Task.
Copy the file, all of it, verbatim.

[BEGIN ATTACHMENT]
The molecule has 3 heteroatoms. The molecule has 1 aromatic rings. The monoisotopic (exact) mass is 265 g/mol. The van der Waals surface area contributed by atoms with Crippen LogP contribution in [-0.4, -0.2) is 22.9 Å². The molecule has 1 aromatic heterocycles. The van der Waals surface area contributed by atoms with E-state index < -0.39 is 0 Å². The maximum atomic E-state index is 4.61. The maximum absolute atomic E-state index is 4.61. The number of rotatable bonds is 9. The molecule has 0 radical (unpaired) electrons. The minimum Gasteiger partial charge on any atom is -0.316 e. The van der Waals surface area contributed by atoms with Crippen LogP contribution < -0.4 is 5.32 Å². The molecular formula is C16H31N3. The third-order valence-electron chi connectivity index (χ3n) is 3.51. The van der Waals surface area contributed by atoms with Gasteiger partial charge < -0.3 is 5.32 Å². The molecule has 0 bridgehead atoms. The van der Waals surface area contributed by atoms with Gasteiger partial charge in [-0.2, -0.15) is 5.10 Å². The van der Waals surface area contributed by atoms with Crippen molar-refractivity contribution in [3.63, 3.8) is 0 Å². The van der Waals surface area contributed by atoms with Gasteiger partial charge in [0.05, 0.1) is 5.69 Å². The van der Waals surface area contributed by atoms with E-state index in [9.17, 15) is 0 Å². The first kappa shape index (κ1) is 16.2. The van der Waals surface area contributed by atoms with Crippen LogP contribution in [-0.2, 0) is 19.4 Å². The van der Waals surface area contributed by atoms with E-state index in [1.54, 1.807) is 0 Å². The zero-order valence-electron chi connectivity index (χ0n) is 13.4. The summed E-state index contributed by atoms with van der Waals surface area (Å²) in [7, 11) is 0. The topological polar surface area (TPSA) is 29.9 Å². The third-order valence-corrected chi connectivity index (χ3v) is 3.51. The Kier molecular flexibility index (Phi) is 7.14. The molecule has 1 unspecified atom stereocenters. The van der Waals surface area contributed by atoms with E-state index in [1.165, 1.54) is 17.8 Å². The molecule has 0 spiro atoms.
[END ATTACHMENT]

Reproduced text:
The molecule has 3 heteroatoms. The molecule has 1 aromatic rings. The monoisotopic (exact) mass is 265 g/mol. The van der Waals surface area contributed by atoms with Crippen LogP contribution in [-0.4, -0.2) is 22.9 Å². The molecule has 1 aromatic heterocycles. The van der Waals surface area contributed by atoms with E-state index < -0.39 is 0 Å². The maximum atomic E-state index is 4.61. The maximum absolute atomic E-state index is 4.61. The number of rotatable bonds is 9. The molecule has 0 radical (unpaired) electrons. The minimum Gasteiger partial charge on any atom is -0.316 e. The van der Waals surface area contributed by atoms with Crippen LogP contribution < -0.4 is 5.32 Å². The molecular formula is C16H31N3. The third-order valence-electron chi connectivity index (χ3n) is 3.51. The van der Waals surface area contributed by atoms with Gasteiger partial charge < -0.3 is 5.32 Å². The molecule has 0 bridgehead atoms. The van der Waals surface area contributed by atoms with Gasteiger partial charge in [-0.2, -0.15) is 5.10 Å². The van der Waals surface area contributed by atoms with Crippen molar-refractivity contribution in [3.63, 3.8) is 0 Å². The van der Waals surface area contributed by atoms with Gasteiger partial charge in [0.05, 0.1) is 5.69 Å². The van der Waals surface area contributed by atoms with E-state index in [9.17, 15) is 0 Å². The first kappa shape index (κ1) is 16.2. The van der Waals surface area contributed by atoms with Crippen LogP contribution in [-0.2, 0) is 19.4 Å². The van der Waals surface area contributed by atoms with E-state index in [1.54, 1.807) is 0 Å². The zero-order valence-electron chi connectivity index (χ0n) is 13.4. The summed E-state index contributed by atoms with van der Waals surface area (Å²) in [7, 11) is 0. The topological polar surface area (TPSA) is 29.9 Å². The third-order valence-corrected chi connectivity index (χ3v) is 3.51. The Kier molecular flexibility index (Phi) is 7.14. The molecule has 1 unspecified atom stereocenters. The van der Waals surface area contributed by atoms with E-state index in [1.165, 1.54) is 17.8 Å². The molecule has 0 spiro atoms.